Dan Coble is from the small town of Wabash Indiana. His interest in art started early. His father, Max, built the house where Dan grew up. Max built a small apartment over the house. They rented to young couples just starting out. The wife of one of the couples was a painter and encouraged Dan’s artistic interests with gifts of paint and brushes. She encouraged him to paint from his imagination. His teachers in grade school recognized his natural talent and encouraged his artwork.
After high school, Dan worked for a year in a furniture factory. He applied to the Herron School of Art the following year and was accepted. There he met his wife, Marlene, also an art student. Following graduation he and Marlene moved to Richmond, Indiana where he taught art at one of the junior high schools.
Marlene grew up in Indianapolis, Indiana, attending Saturday art classes at the Herron school of Art throughout grade school and high school. She was fascinated by color, patterns and textures. When she met and married Dan, their interests came together, combining a love of painting and their love of antique painted furniture. The two passions have shaped their careers.
Throughout the beginning years, Dan and Marlene loved to spend weekends visiting antique shops in Ohio and Indiana buying furniture, refinishing and painting it to furnish the downstairs of a large Victorian house that they rented. .
In May of 1970 their first son Christopher was born. In 1971, they returned to Dan’s hometown of Wabash with their infant son and opened a shop. Dan did custom framing, sold antiques and Marlene gave painting and craft lessons. In 1973 their second son, Kyle, was born.
During their ten years in the retail business they both continued to paint, with Dan primarily doing traditional grain painting on antique furniture that he bought and sold. The retail store was closed in 1982.
After closing the store, Dan took a sales job. In the evenings, after completing his job to bring in an income for the family, he started painting animals and rural scenes in a primitive style evocative of early folk art paintings that he admired. They were framed in old frames that he decorated.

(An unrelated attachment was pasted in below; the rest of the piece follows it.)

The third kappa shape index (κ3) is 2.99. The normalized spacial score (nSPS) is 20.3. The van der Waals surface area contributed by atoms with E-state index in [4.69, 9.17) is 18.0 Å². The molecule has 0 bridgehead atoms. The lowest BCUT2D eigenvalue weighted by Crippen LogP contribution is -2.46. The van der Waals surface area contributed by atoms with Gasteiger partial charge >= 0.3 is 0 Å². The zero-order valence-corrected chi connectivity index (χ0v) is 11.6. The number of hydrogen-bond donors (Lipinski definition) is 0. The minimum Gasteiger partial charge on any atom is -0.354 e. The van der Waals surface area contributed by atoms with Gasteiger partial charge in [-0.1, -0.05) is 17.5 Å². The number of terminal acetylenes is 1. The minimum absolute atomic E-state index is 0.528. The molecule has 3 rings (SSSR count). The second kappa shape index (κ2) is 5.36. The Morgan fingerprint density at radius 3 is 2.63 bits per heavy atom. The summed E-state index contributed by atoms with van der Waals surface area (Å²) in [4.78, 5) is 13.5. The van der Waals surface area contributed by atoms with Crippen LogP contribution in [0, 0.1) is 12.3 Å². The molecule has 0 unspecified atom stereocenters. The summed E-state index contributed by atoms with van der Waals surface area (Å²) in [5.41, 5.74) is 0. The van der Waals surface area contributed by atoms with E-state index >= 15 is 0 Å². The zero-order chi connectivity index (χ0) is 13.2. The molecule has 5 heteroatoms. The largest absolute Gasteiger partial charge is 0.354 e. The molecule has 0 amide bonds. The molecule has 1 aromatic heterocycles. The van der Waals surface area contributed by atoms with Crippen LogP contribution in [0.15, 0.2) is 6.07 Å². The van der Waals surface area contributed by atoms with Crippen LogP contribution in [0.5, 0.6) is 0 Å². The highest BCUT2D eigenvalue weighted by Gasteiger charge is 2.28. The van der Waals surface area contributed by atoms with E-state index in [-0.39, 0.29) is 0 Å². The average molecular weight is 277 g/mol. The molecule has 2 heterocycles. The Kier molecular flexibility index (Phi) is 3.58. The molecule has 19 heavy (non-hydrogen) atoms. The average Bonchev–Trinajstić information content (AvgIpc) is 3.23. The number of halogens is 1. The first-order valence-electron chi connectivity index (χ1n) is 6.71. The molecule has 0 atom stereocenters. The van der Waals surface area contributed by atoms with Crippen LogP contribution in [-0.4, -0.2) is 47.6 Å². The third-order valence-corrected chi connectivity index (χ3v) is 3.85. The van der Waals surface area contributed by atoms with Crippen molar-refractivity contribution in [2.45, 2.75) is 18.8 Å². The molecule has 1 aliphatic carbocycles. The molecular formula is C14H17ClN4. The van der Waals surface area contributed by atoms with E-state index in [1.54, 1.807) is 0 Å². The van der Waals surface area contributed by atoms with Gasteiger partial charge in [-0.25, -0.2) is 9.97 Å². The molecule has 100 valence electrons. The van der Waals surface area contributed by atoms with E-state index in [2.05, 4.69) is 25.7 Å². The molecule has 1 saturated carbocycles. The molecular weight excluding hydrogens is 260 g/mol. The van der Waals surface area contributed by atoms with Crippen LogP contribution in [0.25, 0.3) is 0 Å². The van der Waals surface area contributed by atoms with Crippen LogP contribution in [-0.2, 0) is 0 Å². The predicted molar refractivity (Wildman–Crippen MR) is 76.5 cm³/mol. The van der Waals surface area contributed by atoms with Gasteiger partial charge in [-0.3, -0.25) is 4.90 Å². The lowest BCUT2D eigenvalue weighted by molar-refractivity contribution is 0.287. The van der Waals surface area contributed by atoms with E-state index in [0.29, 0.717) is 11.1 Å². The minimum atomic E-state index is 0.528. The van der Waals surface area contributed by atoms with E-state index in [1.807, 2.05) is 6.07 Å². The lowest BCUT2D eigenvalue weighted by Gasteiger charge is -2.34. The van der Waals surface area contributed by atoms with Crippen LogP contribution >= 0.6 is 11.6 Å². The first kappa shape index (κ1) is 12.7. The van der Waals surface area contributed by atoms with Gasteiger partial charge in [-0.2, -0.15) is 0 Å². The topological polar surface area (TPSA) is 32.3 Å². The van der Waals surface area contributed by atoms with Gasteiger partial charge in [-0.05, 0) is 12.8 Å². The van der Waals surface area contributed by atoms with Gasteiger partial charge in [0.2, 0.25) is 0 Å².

A friend who had an antique shop saw some of the paintings and asked to have some to put in the shop for sale. Before long the demand for his paintings was bringing customers to the house. Eventually the demand and business were such that Dan decided he needed to paint full time. Marlene started helping with the painting and developing her own style to compliment Dan’s. Her painting was traditional rather than primitive. She pursued subjects that she found interesting, botanicals, animals and a series of Christmas paintings inspired by old Victorian cards depicting “ Father Christmas." In the 1990’s Marlene started painting furniture and found she really enjoyed working on dimensional surfaces. Subjects ranged from sunflowers and blue jays to lion tamers and acrobats and clowns. Working at home also provided a flexibility to adapt their work schedules so they could spend more time with their sons.
Their business grew and developed to one that gave them the recognition of several magazines and catalogs as well as shops throughout the USA. Dan’s grained furniture was featured in Fine Furniture magazine. His love of antique furniture and American folk art, the history and stories that it represents, continues and is evident in his paintings. Dan’s sense of humor and refreshingly candid look at life has brought him many wonderful friends in the art world and out. Many have collected his artwork over the years.
Dan and Marlene live on 8 acres just north of Angola Indiana with their old dog Maggie and new cats, Daisy & Vincent. The Sand Hill cranes that live in the marshes behind their house are a constant source of amazement. Many species of birds find their way to the bird feeders Dan has built, providing entertainment while Dan and Marlene paint.